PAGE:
Changing root is commonly done for performing system maintenance on systems where booting and/or logging in is no longer possible. Common examples are:

Then we mount the partitions we need and undo whatever broke your system.

Get yourself the latest Arch Linux iso

or ArcoLinux

and keep it around

These commands will be used IF

loadkeys be-latin1
mount /dev/sda3 /mnt
mount /dev/sda1 /mnt/boot/efi
arch-chroot /mnt

You can add swapon /dev/sda2 but I rarely do out of laziness and there is no issue.

Then you are in your actual computer – install, uninstall, change configs and repair your computer.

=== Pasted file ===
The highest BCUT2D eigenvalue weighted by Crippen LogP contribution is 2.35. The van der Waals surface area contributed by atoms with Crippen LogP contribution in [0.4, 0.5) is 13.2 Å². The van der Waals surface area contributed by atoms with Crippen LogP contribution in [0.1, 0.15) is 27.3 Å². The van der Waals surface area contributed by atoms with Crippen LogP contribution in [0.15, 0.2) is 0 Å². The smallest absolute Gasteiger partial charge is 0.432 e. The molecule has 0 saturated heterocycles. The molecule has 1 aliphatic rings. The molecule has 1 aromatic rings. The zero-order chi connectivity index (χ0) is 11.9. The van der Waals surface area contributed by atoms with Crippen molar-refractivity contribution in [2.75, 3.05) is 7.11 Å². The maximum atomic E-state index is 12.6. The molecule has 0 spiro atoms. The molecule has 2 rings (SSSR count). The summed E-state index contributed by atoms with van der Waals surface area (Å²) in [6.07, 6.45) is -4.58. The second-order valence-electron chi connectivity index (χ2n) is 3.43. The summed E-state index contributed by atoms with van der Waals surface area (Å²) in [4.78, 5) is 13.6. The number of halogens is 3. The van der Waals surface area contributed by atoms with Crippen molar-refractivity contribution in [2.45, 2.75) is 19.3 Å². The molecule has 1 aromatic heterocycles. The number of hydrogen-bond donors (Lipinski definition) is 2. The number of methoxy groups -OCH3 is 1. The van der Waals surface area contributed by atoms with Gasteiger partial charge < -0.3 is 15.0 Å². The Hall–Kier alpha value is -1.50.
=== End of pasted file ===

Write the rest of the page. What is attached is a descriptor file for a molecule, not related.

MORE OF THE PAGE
BIOS

These commands will be used IF

loadkeys be-latin1
mount /dev/sda1 /mnt
arch-chroot /mnt

You can add swapon /dev/sda2 but I rarely do out of laziness and there is no issue.

Then you are in your actual computer – install, uninstall, change configs and repair your computer.

WHAT IF …

If you did something completely different, you will need to analyze what are your partitions.

Use lsblk for that.

Let us analyze the following partitioning.

loadkeys be-latin1
mount /dev/sda2 /mnt
mount /dev/sda1 /mnt/boot/efi
arch-chroot /mnt

You can add swapon /dev/sda3 but I rarely do out of laziness and there is no issue.

How to fix a kernel not booting or is it the grub?